Momentum Member Spotlight – March 2014
AIAA Congratulates Glynn Lunney
By Duane Hyland, AIAA Communications
The Member Spotlight’s beam shone to the southwest this month, when it fell on Houston, Texas, and landed on 2014 AIAA Goddard Astronautics Award winner Glynn Lunney, a “true hero of the space age, and one of the outstanding contributors to the exploration of space over the last four decades” according to former NASA Johnson Space Center Director Christopher C. Kraft
Lunney began his career at NASA with the agency’s inception in 1958, and served NASA through its most historic hours. As a flight director in the Gemini and Apollo programs, Lunney was there during Apollo 11’s landing on the lunar surface, and was later part of the team that brought the Apollo 13 astronauts safely back to Earth, after an explosion critically damaged their capsule in the early stages of their 1970 lunar mission. Lunney, as well as the rest of the Apollo 13 team, received the Presidential Medal of Freedom from President Richard Nixon for their efforts. After the Apollo program ended, Lunney became the technical director of the Apollo-Soyuz Test Project, a joint spaceflight collaboration between the United States and the then Soviet Union. Lunney’s leadership of the project allowed representatives of both nations to overcome significant cultural and technical barriers to cooperate successfully in space, not only demonstrating that rival ideologies could unite for the benefit of the safety of space travelers, but laying the crucial groundwork that later led to the development of the International Space Station, and the ongoing collaboration between the U.S. and today’s Russian Federation.
After the end of the Apollo-Soyuz Test Project, Lunney led the effort to develop approaches and processes for payloads and payload customers for the Space Shuttle, subsequently serving as Deputy Associate Administrator for Space Flight, and then as Acting Associate Administrator for Space Transportation Operations.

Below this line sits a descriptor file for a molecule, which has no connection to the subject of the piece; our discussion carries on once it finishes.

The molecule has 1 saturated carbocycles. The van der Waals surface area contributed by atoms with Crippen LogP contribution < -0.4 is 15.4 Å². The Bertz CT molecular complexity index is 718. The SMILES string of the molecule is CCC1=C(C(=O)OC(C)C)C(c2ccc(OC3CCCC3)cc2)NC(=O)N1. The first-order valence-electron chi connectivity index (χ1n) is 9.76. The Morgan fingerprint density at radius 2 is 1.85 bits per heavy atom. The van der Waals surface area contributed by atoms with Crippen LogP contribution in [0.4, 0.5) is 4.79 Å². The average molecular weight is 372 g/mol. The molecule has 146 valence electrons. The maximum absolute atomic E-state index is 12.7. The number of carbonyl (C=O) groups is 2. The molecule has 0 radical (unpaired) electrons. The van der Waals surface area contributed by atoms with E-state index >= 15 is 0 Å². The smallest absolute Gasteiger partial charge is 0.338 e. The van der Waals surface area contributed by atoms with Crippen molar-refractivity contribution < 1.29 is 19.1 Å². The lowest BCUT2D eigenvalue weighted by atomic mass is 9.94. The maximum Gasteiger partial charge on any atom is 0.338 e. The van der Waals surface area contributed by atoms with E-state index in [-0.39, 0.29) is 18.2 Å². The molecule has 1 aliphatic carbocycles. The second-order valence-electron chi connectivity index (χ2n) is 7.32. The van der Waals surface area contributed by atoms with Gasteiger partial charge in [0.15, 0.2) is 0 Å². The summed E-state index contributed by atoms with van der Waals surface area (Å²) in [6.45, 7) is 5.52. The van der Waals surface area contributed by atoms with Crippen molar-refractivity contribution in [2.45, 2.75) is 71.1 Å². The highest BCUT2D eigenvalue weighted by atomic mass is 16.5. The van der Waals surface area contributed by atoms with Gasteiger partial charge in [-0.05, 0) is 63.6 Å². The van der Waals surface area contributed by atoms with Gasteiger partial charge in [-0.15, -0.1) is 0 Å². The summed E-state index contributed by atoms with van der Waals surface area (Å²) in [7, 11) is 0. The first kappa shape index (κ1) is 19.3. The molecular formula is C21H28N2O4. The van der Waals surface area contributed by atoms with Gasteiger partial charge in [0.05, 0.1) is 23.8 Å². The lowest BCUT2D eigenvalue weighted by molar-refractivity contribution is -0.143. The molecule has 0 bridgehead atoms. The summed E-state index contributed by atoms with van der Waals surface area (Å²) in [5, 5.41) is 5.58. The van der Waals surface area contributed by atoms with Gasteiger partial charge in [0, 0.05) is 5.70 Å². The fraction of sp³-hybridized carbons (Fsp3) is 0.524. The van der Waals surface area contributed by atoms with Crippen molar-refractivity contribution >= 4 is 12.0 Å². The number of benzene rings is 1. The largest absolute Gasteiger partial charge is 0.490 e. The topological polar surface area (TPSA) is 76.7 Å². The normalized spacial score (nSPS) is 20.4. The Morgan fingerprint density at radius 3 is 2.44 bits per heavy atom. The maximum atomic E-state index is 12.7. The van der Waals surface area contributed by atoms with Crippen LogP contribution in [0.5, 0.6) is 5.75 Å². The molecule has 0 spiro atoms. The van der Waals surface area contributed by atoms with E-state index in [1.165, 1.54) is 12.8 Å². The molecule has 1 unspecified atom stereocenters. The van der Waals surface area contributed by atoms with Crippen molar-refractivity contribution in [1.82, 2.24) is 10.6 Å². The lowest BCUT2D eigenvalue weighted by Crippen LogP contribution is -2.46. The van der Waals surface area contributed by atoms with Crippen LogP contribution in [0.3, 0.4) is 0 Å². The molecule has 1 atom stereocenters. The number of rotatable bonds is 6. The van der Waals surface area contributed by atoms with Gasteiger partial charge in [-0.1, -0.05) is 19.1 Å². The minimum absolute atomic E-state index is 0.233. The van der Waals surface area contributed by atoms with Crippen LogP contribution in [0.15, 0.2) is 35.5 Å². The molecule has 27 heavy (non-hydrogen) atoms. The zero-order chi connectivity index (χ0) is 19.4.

During the Space-Shuttle era, Lunney became the program’s second manager, leading the team that contributed to so many of the eras successes, and that brought the orbiters Discovery and Atlantis into the shuttle fleet. In 1985, Lunney left NASA to join Rockwell International Corporation, where he managed the Global Positioning System program, before he returned to manned spaceflight when he joined the United Space Alliance, managing its Space Shuttle and Space Station flight program.
Like many his age, Lunney found his inspiration for flight on the wings of World War II fighters and in the exploits of America’s combat and test pilots. “Like many young boys growing up in WWII, I was fascinated by the exploits of the daring pilots in combat and the post-war advances being made at Edwards by our test pilots. The P-38 (Lightning) and P-51 (Mustang) were my favorites and my models were only a shadow of what the real planes were. But they were the inspiration to make me think of the challenges of aviation as a noble calling.” Unlike a lot of our candidates who made the decision to study aerospace because they were inspired by a particular figure in the profession, it was Lunney’s family doctor who focused his sights on an aero career: “There was no one with any airplane experience in my universe, but our family doctor, Doctor Marmo, helped me with the critical choice for college. He asked me about my interests and what excited me. He immediately reinforced my interest in the world of flight and recommended that I take engineering in college. That was seen as an entrance to aviation.”